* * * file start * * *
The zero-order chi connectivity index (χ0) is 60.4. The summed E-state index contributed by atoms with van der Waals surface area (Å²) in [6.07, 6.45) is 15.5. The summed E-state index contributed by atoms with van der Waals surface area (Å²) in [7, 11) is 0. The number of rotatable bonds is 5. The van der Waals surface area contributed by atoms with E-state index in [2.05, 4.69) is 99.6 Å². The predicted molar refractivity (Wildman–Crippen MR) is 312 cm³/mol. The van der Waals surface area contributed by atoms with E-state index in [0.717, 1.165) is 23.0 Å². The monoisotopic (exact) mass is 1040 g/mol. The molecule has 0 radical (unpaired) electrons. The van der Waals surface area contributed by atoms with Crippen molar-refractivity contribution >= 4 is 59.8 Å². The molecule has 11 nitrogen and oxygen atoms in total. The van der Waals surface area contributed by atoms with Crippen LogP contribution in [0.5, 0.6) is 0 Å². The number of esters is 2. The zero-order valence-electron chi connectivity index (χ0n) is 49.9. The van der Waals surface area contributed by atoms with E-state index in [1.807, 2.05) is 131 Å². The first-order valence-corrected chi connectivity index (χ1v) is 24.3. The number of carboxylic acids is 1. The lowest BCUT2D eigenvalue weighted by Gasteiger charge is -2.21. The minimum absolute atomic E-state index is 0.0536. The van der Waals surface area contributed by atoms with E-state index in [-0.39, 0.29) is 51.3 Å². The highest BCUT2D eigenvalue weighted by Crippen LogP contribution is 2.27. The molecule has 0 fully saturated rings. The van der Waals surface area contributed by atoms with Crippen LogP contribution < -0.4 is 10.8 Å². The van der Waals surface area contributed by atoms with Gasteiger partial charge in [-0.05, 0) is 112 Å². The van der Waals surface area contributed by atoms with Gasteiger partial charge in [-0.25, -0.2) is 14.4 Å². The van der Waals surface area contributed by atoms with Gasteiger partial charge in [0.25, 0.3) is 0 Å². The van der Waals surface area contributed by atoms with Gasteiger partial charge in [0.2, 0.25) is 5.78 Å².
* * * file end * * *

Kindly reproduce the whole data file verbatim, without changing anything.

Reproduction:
The zero-order chi connectivity index (χ0) is 60.4. The summed E-state index contributed by atoms with van der Waals surface area (Å²) in [6.07, 6.45) is 15.5. The summed E-state index contributed by atoms with van der Waals surface area (Å²) in [7, 11) is 0. The number of rotatable bonds is 5. The van der Waals surface area contributed by atoms with E-state index in [2.05, 4.69) is 99.6 Å². The predicted molar refractivity (Wildman–Crippen MR) is 312 cm³/mol. The van der Waals surface area contributed by atoms with E-state index in [0.717, 1.165) is 23.0 Å². The monoisotopic (exact) mass is 1040 g/mol. The molecule has 0 radical (unpaired) electrons. The van der Waals surface area contributed by atoms with Crippen molar-refractivity contribution >= 4 is 59.8 Å². The molecule has 11 nitrogen and oxygen atoms in total. The van der Waals surface area contributed by atoms with Crippen LogP contribution in [0.5, 0.6) is 0 Å². The number of esters is 2. The zero-order valence-electron chi connectivity index (χ0n) is 49.9. The van der Waals surface area contributed by atoms with E-state index in [1.807, 2.05) is 131 Å². The first-order valence-corrected chi connectivity index (χ1v) is 24.3. The number of carboxylic acids is 1. The lowest BCUT2D eigenvalue weighted by Gasteiger charge is -2.21. The minimum absolute atomic E-state index is 0.0536. The van der Waals surface area contributed by atoms with E-state index in [-0.39, 0.29) is 51.3 Å². The highest BCUT2D eigenvalue weighted by Crippen LogP contribution is 2.27. The molecule has 0 fully saturated rings. The van der Waals surface area contributed by atoms with Crippen LogP contribution < -0.4 is 10.8 Å². The van der Waals surface area contributed by atoms with Gasteiger partial charge in [-0.05, 0) is 112 Å². The van der Waals surface area contributed by atoms with Gasteiger partial charge in [-0.25, -0.2) is 14.4 Å². The van der Waals surface area contributed by atoms with Gasteiger partial charge in [0.25, 0.3) is 0 Å². The van der Waals surface area contributed by atoms with Gasteiger partial charge in [0.2, 0.25) is 5.78 Å².